Influence of US elections on Europe, the Union, and its citizens

Influence of US elections on Europe, the Union, and its citizens

Joe Biden, the 46th president of the United States of America. He got elected on Tuesday, the 3rd of November, 2020. The whole world was watching, was it going to be Trump or Biden? An election that doesn’t only influence the US but as well Europe and therefore the European Union. The question is what does the new presidential election in the US actually mean for Europe, the European Union, and its citizens?

The US elections, and -relations with Europe, through the eyes of a Europe-based American citizen.

Kerry Waananen 32 years old, originally from a small town in Colorado, but lived for the past seven years in Seattle. A few years ago, he was studying in China where he met a Dutch woman, who was teaching English there. They fell in love, got married and now they live together in the Netherlands, for just over 2 years. Kerry considers himself at the moment as an American transitioning into a European, because of the immigration rules in the Netherlands: After you marry a Dutch national, you must integrate into Dutch society, in order to obtain a Dutch Passport and full Dutch citizenship. But he is seeking to obtain full European citizenship.

Kerry and his wife sat down every night to watch the US elections. He was cooking when it happened. The results came in after days of waiting. Kerry realizes how the whole world was consumed with the US election battle between Trump and Biden.  The presidential elections of the United States were not only consuming US citizens, but also in the Netherlands, and in the rest of Europe people were following it close by.

Journalist Nan Cao speaks with Kerry on the phone to ask him how he perceives the election process, the outcome of the elections, and the possible influence of these elections on the EU, from an ‘American transitioning into a European’ perspective.

What do EU experts have to say about the transitioning from Trump to Biden in the White House? Joseph Borrell, EU High presentative/Vice-president wrote in his blog post Let’s make the most of this new chapter in EU-US relations, how grateful Europe is with the election of Biden. But is this really true? What isn’t mentioned in this article that Poland, Slovenia, and Hungary are way less happy with the election of Biden. They were all rooting for Trump. Viktor Orbán, the prime minister of Hungary, was praised for his anti-migrant policies by Trump, and Janez Jänsa, the prime minister of Slovenia, stated that he respected Biden as a person, but that he will be one of the weakest presidents in history.

Frederico Romero is a Professor of History of Post-War European Cooperation and Integration from the European University Institute and explains what the election of Biden will mean for Europe: “I think most European governments are quite happy to have Biden in the White House, rather than fine. Yeah, there might be two or three that were disappointed, particularly Hungary, and Poland because they had an affinity with Trump in the first place. In second, because, particularly from Poland, the Trump administration was giving them a lot of support, for example through the removal of the requirement for visas for Polish people, and protection against Russia. But I think in general, the European government and especially b2b (business-to-business companies) countries, Germany, France, feel much more comfortable with Biden. Because he has a strong sense of Atlantic connections and feels the importance of NATO, strong allies, multilateral cooperation, climate, defense, and trade.”.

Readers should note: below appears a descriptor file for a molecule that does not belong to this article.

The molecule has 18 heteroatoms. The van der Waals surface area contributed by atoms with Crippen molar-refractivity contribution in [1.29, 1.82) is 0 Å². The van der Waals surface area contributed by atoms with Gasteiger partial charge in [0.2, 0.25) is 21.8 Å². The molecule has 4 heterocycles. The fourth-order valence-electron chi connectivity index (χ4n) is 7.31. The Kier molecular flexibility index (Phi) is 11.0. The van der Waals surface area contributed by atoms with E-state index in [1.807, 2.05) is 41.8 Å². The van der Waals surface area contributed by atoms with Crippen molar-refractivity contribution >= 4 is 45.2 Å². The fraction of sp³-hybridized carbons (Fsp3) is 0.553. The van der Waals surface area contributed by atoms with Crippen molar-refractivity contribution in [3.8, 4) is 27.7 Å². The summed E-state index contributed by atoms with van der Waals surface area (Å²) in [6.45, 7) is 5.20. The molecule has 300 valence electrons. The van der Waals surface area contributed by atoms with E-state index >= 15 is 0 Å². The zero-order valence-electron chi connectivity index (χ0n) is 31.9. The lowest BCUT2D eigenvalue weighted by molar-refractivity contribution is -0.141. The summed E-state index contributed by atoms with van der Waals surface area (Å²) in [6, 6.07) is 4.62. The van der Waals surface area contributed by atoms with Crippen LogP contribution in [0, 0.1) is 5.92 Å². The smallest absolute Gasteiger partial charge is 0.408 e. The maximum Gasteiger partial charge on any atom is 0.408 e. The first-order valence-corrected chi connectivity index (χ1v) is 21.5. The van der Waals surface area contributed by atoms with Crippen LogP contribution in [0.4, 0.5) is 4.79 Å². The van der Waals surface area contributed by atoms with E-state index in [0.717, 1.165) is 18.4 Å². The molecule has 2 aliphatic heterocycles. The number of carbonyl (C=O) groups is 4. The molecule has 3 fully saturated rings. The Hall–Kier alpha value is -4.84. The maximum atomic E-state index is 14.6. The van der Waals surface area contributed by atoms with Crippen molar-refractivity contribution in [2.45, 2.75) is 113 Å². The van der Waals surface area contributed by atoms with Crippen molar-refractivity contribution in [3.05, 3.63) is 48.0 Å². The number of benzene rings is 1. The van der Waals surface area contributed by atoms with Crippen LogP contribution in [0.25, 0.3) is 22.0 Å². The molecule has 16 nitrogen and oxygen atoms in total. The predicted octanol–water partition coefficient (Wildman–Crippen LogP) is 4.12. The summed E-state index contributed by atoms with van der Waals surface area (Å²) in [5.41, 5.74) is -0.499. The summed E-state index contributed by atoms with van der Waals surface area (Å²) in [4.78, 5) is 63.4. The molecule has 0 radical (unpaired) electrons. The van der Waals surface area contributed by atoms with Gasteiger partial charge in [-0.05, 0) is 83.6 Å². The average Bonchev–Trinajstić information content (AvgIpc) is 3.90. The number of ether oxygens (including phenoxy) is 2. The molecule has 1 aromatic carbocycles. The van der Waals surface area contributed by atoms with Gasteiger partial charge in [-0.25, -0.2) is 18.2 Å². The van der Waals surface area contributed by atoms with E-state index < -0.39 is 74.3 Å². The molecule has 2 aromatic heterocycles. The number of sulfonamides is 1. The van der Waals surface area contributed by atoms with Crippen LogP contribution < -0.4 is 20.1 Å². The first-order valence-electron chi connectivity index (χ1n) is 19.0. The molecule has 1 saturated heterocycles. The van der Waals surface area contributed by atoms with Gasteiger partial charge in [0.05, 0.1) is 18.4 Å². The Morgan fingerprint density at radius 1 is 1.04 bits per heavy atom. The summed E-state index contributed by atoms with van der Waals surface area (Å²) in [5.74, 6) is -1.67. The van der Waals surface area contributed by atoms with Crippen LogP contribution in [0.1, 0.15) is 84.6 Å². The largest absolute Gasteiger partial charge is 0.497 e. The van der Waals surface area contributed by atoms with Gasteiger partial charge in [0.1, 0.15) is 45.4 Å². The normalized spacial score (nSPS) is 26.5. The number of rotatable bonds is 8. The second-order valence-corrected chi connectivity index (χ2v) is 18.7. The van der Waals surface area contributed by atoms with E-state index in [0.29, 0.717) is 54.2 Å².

Romero doesn’t think that the elections will bring disturbance to the European political climate: “I think countries like Poland and Hungary will accept the outcome of the elections, and besides, their relevancy decisions about European foreign policy are much smaller than the countries, therefore these two or three countries can’t possibly deeply affect the European Union’s foreign affairs.”. To the question if Europe is too dependent on the US, Romero is answering the following: “I think this trend to create a Europe that is less dependent on the US and more capable of expressing its own foreign policy and strategy will go on. Nonetheless, it will go on in a more cooperative way with the US, rather than the fractured and antagonistic they had during the Trump administration. Because Biden is a trans-Atlantic person and certainly finds cooperation and transatlantic relations important.”.

About The Author

Nan Cao Blokhuis

My name is Nan Cao Blokhuis, I'm a journalism student from the Netherlands. Besides this I'm a freelance journalist interested in conflict, corruption and humanitarian crisis around the world. In the near future I'm aspiring to become an investigative journalist reporting from the heart of conflict- and crisis areas. Before studying journalism I have been studying Anthropology and Social Sciences at the University of Amsterdam.

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